Fundamentals of House Price Inflation
There is a remarkable coincidence between Q3 capital city house price growth and growth in state final demand, as recorded in the Q3 national accounts. House prices in Sydney have recorded the largest decline of the capital cities at -4.7% y/y. NSW also saw the weakest growth in state final demand of 2.3% y/y.
The two cities with the strongest annual house price growth were Darwin, NT at 21.9% y/y and Perth, WA at 17.7% y/y. These just happen to be the capitals of the mainland states that recorded the strongest growth in state final demand at 13.6% y/y and 6.7% y/y respectively.
This is an interesting test of causality. It has been common for analysts to attribute moderating economic growth nationally to a wealth effect from more subdued growth in house prices. Yet we know that economic growth in WA and NT is benefiting strongly from the global boom in commodity prices, a development that is entirely exogenous to the domestic economy. This would strongly suggest that it is broader economic developments that are driving house prices, not the other way around. On a state-by-state basis, house prices would seem to have a firm connection with fundamentals.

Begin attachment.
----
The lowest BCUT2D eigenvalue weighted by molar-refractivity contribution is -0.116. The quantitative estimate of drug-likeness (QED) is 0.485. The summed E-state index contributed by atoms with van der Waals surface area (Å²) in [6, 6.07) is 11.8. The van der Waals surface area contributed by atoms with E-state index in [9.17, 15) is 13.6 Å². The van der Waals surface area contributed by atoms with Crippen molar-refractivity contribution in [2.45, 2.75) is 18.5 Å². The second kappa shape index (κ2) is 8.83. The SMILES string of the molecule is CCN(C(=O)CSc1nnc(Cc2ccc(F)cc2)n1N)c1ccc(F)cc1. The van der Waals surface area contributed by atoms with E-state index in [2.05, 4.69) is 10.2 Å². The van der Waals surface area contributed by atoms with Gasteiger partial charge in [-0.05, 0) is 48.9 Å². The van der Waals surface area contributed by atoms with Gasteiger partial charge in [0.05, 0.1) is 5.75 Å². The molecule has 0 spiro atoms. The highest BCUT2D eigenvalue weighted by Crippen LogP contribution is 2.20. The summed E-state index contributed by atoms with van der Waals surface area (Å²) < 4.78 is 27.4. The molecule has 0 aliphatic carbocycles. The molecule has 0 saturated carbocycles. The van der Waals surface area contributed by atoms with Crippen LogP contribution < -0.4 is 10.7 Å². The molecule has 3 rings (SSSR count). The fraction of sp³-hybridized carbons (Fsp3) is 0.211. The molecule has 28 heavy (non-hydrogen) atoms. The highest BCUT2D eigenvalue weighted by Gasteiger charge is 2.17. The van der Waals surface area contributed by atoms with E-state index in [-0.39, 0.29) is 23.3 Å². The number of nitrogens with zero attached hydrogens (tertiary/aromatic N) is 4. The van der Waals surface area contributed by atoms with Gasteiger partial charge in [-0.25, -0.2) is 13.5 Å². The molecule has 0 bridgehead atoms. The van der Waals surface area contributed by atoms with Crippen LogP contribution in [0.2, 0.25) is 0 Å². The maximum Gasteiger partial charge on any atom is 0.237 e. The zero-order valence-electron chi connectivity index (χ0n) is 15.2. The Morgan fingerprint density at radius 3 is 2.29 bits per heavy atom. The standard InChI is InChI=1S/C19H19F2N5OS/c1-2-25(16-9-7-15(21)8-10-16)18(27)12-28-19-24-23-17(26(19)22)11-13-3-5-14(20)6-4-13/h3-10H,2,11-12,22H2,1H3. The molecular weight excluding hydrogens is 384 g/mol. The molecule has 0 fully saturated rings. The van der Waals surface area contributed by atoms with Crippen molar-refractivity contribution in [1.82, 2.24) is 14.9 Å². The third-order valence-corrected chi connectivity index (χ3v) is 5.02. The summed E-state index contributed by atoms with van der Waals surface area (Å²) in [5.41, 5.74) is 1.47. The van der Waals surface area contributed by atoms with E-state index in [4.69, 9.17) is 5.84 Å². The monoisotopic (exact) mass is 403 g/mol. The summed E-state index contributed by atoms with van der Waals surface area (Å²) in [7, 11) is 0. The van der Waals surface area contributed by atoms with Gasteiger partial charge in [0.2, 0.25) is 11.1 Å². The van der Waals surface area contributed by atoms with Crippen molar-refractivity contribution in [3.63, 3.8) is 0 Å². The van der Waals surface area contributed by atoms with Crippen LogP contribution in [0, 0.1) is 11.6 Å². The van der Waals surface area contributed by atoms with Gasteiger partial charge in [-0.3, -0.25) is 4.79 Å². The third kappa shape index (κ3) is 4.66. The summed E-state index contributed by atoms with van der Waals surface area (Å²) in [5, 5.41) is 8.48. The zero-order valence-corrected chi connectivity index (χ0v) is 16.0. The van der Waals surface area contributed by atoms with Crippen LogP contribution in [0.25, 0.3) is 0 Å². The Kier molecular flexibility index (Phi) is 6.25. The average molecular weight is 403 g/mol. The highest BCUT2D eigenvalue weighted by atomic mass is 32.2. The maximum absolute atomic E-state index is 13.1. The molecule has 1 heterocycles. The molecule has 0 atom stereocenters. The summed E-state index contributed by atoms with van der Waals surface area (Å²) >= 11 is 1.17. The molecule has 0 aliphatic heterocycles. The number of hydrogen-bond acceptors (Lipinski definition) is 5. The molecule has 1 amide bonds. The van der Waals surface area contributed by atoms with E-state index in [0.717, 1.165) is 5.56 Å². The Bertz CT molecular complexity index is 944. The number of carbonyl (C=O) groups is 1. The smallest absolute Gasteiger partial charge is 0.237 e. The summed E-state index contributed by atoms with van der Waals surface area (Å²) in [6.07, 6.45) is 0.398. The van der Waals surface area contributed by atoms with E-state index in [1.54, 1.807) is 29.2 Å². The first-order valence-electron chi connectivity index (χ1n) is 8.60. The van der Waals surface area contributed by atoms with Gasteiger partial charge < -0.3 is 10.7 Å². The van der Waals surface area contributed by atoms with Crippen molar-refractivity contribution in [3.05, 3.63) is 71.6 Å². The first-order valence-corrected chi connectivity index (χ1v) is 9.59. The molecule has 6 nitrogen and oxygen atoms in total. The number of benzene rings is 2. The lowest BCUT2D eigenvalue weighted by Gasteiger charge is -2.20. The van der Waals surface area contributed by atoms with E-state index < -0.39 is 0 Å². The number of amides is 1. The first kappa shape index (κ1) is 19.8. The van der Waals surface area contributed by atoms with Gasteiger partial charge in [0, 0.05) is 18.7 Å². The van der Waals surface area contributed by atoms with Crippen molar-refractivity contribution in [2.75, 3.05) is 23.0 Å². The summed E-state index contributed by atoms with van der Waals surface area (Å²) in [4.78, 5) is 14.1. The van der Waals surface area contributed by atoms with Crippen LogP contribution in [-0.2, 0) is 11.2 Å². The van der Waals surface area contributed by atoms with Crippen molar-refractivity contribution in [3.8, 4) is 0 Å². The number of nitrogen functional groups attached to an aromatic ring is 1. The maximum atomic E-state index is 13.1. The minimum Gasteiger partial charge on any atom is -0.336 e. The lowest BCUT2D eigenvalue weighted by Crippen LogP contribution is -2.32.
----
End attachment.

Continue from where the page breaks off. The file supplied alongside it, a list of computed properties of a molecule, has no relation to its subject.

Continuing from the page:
posted on 07 December 2005 by skirchner
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